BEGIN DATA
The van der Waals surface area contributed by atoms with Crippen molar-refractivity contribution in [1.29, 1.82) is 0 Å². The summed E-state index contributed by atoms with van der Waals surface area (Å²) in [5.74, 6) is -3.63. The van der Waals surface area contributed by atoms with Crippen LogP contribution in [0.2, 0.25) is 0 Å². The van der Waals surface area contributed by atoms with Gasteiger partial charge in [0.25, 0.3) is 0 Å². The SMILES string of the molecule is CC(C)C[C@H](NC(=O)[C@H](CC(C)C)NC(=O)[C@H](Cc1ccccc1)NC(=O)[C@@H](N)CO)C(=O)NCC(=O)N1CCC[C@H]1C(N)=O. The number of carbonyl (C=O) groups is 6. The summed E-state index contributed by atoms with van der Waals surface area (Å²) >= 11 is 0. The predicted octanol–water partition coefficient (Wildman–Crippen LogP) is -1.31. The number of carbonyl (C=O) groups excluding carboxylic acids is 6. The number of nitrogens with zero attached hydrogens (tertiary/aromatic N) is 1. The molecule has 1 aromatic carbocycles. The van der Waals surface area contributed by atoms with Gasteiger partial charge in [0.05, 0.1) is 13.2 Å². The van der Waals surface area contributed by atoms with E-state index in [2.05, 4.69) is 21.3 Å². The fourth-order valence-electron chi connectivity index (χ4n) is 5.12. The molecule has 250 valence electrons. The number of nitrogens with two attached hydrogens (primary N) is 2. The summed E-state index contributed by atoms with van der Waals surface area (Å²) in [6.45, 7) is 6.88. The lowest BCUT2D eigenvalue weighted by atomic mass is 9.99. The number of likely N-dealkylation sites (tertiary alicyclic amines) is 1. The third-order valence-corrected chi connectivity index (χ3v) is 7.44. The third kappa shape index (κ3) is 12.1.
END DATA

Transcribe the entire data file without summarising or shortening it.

The van der Waals surface area contributed by atoms with Crippen molar-refractivity contribution in [1.29, 1.82) is 0 Å². The summed E-state index contributed by atoms with van der Waals surface area (Å²) in [5.74, 6) is -3.63. The van der Waals surface area contributed by atoms with Crippen LogP contribution in [0.2, 0.25) is 0 Å². The van der Waals surface area contributed by atoms with Gasteiger partial charge in [0.25, 0.3) is 0 Å². The SMILES string of the molecule is CC(C)C[C@H](NC(=O)[C@H](CC(C)C)NC(=O)[C@H](Cc1ccccc1)NC(=O)[C@@H](N)CO)C(=O)NCC(=O)N1CCC[C@H]1C(N)=O. The number of carbonyl (C=O) groups is 6. The summed E-state index contributed by atoms with van der Waals surface area (Å²) >= 11 is 0. The predicted octanol–water partition coefficient (Wildman–Crippen LogP) is -1.31. The number of carbonyl (C=O) groups excluding carboxylic acids is 6. The number of nitrogens with zero attached hydrogens (tertiary/aromatic N) is 1. The molecule has 1 aromatic carbocycles. The van der Waals surface area contributed by atoms with Gasteiger partial charge in [0.05, 0.1) is 13.2 Å². The van der Waals surface area contributed by atoms with E-state index in [2.05, 4.69) is 21.3 Å². The fourth-order valence-electron chi connectivity index (χ4n) is 5.12. The molecule has 250 valence electrons. The number of nitrogens with two attached hydrogens (primary N) is 2. The summed E-state index contributed by atoms with van der Waals surface area (Å²) in [6.45, 7) is 6.88. The lowest BCUT2D eigenvalue weighted by atomic mass is 9.99. The number of likely N-dealkylation sites (tertiary alicyclic amines) is 1. The third-order valence-corrected chi connectivity index (χ3v) is 7.44. The third kappa shape index (κ3) is 12.1.